The objective of this work is to generate new fundamental science for cyber-physical systems (CPSs) that enables more accurate and faster trajectory synthesis for controllers with nonlinear plants, or nonlinear constraints that encode obstacles. The approach is to utilize hybrid control to switch between models whose accuracy is normalized by their computational burden. This synergistic approach is why we deem our proposed work will enable Computationally Aware Cyber-Physical Systems. The results from this project will advance the knowledge on modeling, analysis, and design of CPSs that utilize predictive methods for trajectory synthesis under constraints. Current algorithm designs seldom include the computational limitations of the hardware/software on which they are implemented as explicit constraints; thus, a challenge is to correctly approximate (or account for) how these constraints can be overcome for real-time systems. The results will include methods for the design of algorithms that adapt to the computational limitations of autonomous and semi-autonomous systems that must satisfy stringent timing and safety requirements. For this purpose, we propose tools capable of accounting for computational capabilities in real-time, and hybrid feedback algorithms that include prediction schemes exploiting computational capabilities to arrive at more accurate predictions, within the time constraints. The problem space will draw from models of Unmanned Air Systems (UAS) in the National Air Space (NAS); algorithms will be modeled in terms of hybrid dynamical systems, to guarantee dynamical properties of interest.
Funded by National Science Foundation under Grant no. CNS-1544396. PIs: R. G. Sanfelice and J. M. Sprinkle.
This project aims to generate new tools for the design of decentralized observers and controllers that not only confer high performance and robustness, but also efficiently handle the presence of continuous and discrete behavior in complex networks. The methods to emerge from the proposed research target communication and control scenarios for Air Force systems in which digital networks define the links between the agents, information is limited, adversarial behavior is at its utmost, and uncertainty is predominant. The algorithms to be developed with the new methods will combine hybrid estimation strategies to identify the behavior of the adversaries with hybrid control strategies for synchronization of multi-agent systems so as to reconfigure and control the agents. The fundamental research in this proposal pertains to the design of hybrid state observers and synchronization algorithms for hybrid systems, which are wide open areas of research. The outcomes of this research effort will permit Air Force’s autonomous systems to satisfy the stringent requirements imposed by its missions, in particular, the accomplishment of a common goal by relying only on noisy and intermittent measurements transmitted over heterogeneous networks.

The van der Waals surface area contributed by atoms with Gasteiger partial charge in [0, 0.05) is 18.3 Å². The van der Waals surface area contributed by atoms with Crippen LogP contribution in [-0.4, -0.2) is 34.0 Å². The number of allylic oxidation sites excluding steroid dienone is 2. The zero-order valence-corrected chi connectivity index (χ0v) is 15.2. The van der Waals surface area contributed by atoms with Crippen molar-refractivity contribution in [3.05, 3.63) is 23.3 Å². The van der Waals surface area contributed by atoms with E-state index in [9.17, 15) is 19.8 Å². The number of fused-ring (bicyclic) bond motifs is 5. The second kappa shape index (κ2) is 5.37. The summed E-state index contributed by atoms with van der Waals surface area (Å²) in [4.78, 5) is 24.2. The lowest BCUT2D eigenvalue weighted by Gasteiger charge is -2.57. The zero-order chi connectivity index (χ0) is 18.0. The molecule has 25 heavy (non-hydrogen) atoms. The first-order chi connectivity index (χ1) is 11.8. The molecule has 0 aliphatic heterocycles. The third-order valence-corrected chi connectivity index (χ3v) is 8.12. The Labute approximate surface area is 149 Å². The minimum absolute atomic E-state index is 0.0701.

Funded by Air Force Office of Scientific Research under Grant no. FA9550-16-1-0015. PI: R. G. Sanfelice.
The increasing necessity of producing more energy, combined with the surging interest in green technologies worldwide, have promoted the need for a highly reliable, cost-efficient, and self-sustained electric power grid. Future energy distribution systems ought to be capable of interconnecting diverse power sources, including fossil and nuclear-fueled generators; renewable sources, such as hydropower generators, photovoltaic arrays, and wind turbines; storage systems, such as fuel cells, compressed-air devices, and flywheels; and power quality improvement units. The purpose of this project is to enable the design of such future smart grid systems using hybrid systems theory. Hybrid systems are dynamical systems with intertwined continuous and discrete behavior. Such a mixed behavior is embodied in models of smart microgrids and their interconnections due to continuous changes as well as jumps in currents and voltages, i.e., mainly due to controlled switches, failures, and modeling approximations. The approach taken in this project is to interpret smart grid systems as the interconnection of hybrid systems with inputs and outputs to facilitate partitioning of the entire system into small, tractable components suitable for modular analysis and design. Such a “divide and conquer” approach relies upon the existence of a theory of interconnections of systems and on constructive control design tools that guarantee robustness and optimality. The goals of this project aim at generating these much needed control and optimization theoretical tools for input/output hybrid system models emerging in smart grids. These new tools will enable modular design of components that operate robustly and optimally when interconnected in real-world smart grids, such as the smart microgrid testbed at Sandia National Laboratories, in which results from this project will be tested. The proposed research plan is deeply integrated with teaching and training activities that will significantly impact middle and high school education levels by training instructors and students on control engineering and applications to smart grids.
Funded by National Science Foundation under CAREER Grant no. ECS-1150306. PI: R. G. Sanfelice.